People and Nature: An Introduction to Human Ecological Relations / Edition 1

People and Nature: An Introduction to Human Ecological Relations / Edition 1

by Emilio F. Moran
     
 

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ISBN-10: 1405105720

ISBN-13: 2901405105728

Pub. Date: 01/15/2006

Publisher: Wiley

Now updated and expanded, People and Nature is a lively, accessible introduction to environmental anthropology that focuses on the interactions between people, culture, and nature around the world.

  • Written by a respected scholar in environmental anthropology with a multi-disciplinary focus that also draws from geography, ecology, and

Overview

Now updated and expanded, People and Nature is a lively, accessible introduction to environmental anthropology that focuses on the interactions between people, culture, and nature around the world.

  • Written by a respected scholar in environmental anthropology with a multi-disciplinary focus that also draws from geography, ecology, and environmental studies
  • Addresses new issues of importance, including climate change, population change, the rise of the slow food and farm-to-table movements, and consumer-driven shifts in sustainability
  • Explains key theoretical issues in the field, as well as the most important research, at a level appropriate for readers coming to the topic for the first time
  • Discusses the challenges in ensuring a livable future for generations to come and explores solutions for correcting the damage already done to the environment
  • Offers a powerful, hopeful future vision for improved relations between humans and nature that embraces the idea of community needs rather than consumption wants, and the importance of building trust as a foundation for a sustainable future

Product Details

ISBN-13:
2901405105728
Publisher:
Wiley
Publication date:
01/15/2006
Series:
Primers in Anthropology Series
Edition description:
REV
Pages:
232

Table of Contents

Preface to the Second Edition

Acknowledgements

1. Human Agency and the State of the Earth

Introduction

Can one conceive of ecosystems without human agents?

Human agency: individuals making a difference

Overwhelming evidence for concern with the condition of the Earth system

Looking back and looking forward

2. A Reminder: How Things Were. . . .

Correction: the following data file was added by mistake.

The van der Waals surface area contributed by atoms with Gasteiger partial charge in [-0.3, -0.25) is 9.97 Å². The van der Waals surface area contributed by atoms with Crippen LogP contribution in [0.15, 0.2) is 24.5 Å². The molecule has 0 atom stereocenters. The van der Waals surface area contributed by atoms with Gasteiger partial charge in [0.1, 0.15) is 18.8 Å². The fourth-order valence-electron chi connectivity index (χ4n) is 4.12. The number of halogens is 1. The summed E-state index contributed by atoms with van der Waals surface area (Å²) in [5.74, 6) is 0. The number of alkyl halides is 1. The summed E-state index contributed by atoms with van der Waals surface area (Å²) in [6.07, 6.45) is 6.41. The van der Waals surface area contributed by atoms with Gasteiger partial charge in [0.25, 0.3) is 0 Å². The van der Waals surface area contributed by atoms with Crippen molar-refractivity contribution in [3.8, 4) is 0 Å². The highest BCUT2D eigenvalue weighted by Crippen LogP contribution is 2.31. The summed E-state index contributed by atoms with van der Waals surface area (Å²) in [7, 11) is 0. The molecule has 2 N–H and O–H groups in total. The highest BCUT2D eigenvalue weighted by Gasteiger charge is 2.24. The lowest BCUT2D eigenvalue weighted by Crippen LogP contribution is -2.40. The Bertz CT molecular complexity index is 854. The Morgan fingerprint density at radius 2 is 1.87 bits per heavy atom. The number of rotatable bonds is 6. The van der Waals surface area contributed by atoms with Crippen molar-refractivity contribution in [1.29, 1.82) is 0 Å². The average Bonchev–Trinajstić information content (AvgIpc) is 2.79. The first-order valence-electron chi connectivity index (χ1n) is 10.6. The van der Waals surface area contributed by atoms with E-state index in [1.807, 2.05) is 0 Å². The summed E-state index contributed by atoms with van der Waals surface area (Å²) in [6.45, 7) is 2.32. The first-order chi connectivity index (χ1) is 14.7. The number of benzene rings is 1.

The study of human ecological relations

The contemporary study of environmental issues

The evolution of human–environment interactions

Hunter-gatherers: Setting our preferences

How did we decide to become farmers?

Herding and farming: An uneasy relationship

More food for the masses

3. The Great Forgetting

Earth transformations in prehistory

The archaeology of environmental change

The urban–industrial revolution and the unleashing of Prometheus

The contemporary situation: Human-dominated ecosystems

4. The Web of Life: Are We In It?

The web of life and trophic relations: Thinking ecologically

Ecosystem productivity and net primary production

Land use and long term disturbance

5. What Makes People Do That?

Learning, adaptation, and information

Mitigation and the cautionary principle

Transforming the face of the Earth: Making better decisions

6. Population and the environment

Theories about Population

The Demographic Transition

Aging and International Flows of Labor

Addressing the Needs of 10 Billion People

Changing the Population and environment nexus

7. Rebuilding Communities and Institutions

Community in human evolution

What is sacred in human evolution?

Tragedies of the commons

Institutions and self-organization

Bioregionalism, deep ecology, and embedding people in nature

8. Can We Learn When We Have Enough?

Material boys and material girls

Patterns of consumption in developed countries

Patterns of consumption in developing countries

A feeding frenzy and a crisis in public health

Burning fossil fuels instead of calories

Do we have enough material goods now?

9. Quality of Life: When Less Is More

Resource abundance versus resource scarcity

When less is more

The scale of the problem and the scale of the solution

Restoring our balance: Valuing community and trust, rather than more “stuff ”

Are we happier when we have more?

Index

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